Jürg Solothurnmann

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Jürg Solothurnmann

Born 22.4.1943

Musician and musicologist

Since the 60s he was or is active for the Swiss and European jazz/new music scene as a musician, organizer, music unionist, music researcher, writer, teacher, lecturer and radio editor. He has been awarded with several culture prices.

Co-founder of musicians' organisations and the independent CD label Unit Records which is now owned by the Swiss musicians.

© Keystone / Ayse Yavas

Building bridges, opening doors. Saxophonist, musicologist and broadcaster Solothurnmann (1943) started out with blues, postbop and latin music but for a long time has enjoyed to team up with flexible improvisers from diverse backgrounds. During the years his music has changed and "reinvented" itself several times. Concerned with the development of an authentic contemporary expression, it lives and evolves in the large transitional zone of various mentalities, cultures and esthetics. Today, his playing integrates and transforms a variety of musical approaches ranging from folklore imaginaire to new jazz and speech-like or pointilist sound events. He is fascinated by the miriad of singing and instrumental esthetics in world- and experimental music and enjoys collaborations with artists from other media (film, acting, modern dance, instant poetry, painting and art performance). He collaborates and still studies with musicians from Europe, the USA and the Orient.

Among his post bop, free music and new jazz formations were Uepsilon, At the Crossroads, First Aid Band (1985-92), the Alpine Jazz Herd (1983-94) which combined and confronted old Swiss folk music with contemporary jazz - and more recently the Swiss-Romanian The Magic Triangle, the Agasul Ochester (1990-2004), Alive According To E.E.Cummings, Potage du Jour, September Winds, Zone Franche, Transit (with Michael J.Stevens), Ensemble Free Sound (including the duo Pro Contemporaneo) in Bucharest und Next (the follow-up of Agasul).

In Solothurnmann's work the contemporary jazz is sided by the tradition of europan music, especially by the folkore of his native Switzerland which was brought to a humorous synthesis with improvised rhythmical music in his band project The Alpine Jazz Herd. Studying extra-european music cultures and european folkmusic he found a wealth of natural voices, sounds and mentalities comparable to the high times of free jazz.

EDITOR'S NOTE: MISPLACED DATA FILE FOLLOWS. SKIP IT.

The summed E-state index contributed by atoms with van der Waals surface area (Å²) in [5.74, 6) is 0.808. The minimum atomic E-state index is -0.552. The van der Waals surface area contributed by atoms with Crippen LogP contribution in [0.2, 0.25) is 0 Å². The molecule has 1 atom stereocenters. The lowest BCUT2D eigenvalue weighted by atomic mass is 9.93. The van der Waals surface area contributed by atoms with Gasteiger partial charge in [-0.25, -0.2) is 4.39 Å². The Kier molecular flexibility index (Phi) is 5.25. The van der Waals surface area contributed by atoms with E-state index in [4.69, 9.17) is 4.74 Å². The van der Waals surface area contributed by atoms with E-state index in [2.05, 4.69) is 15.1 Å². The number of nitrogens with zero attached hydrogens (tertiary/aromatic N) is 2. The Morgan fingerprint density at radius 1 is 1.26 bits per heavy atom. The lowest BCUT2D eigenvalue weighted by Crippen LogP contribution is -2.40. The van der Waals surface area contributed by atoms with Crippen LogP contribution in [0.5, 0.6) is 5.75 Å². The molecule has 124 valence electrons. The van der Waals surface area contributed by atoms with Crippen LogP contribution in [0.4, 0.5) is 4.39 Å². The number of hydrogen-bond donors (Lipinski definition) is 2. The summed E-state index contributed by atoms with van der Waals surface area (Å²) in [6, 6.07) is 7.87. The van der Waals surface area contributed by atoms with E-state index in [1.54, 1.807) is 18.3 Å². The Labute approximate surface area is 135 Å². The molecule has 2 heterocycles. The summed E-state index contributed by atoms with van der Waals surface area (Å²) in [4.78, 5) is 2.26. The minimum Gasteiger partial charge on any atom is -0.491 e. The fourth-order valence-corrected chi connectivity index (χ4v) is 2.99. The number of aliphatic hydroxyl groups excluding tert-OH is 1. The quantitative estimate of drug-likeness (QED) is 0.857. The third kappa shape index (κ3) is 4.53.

A modern player doesn't need to suppress his ethnic roots. Therefore untempered archaic music interests me as much as the newest developments in music. I believe that the musical discourse is a part of the global discourse which now has become a matter of survival.

His playing grew on the fundament of essential stylists of the free jazz period like Albert Ayler, Don Cherry, John Coltrane, Pharoah Sanders und Ornette Coleman but rests also on the two pillars Charlie Parker und Sonny Rollins. As a composer he feels committed to the how as much as to the what.

In fact, he is a conceptualist in the service of improvisation. He emphazises the blues-relatedness and the polythematic concept of Charles Mingus, the sketch-like writing of the early Carla Bley but also Thelonious Monk, Andrew Hill, Roscoe Mitchell, Anthony Braxton, and composers ranging from Debussy to postmodernism.
The jazz writer Bert Noglik wrote: The Alpine Jazz Herd, which he co-founded, showed on a high level of abstraction but also with emotional immediaticy what possibilities can open up if jazz musicians refer to their european roots.

Martin Kunzler, Ro-Ro-Ro Jazz Lexikon, 2002

One of the most individual saxophone players in Switzerland

Christian Rentsch, TagesAnzeiger Zürich, 2002

Open to everything he is an improviser/creator who can generate a vivid sound excursion which always is authentic music, too. Because whatever Solothurnman relizes as an improviser and whatever the number of sources of inspiration he never becomes banal or kitschy.

Olga Grigorescu, Muzica, Bucharest, 2004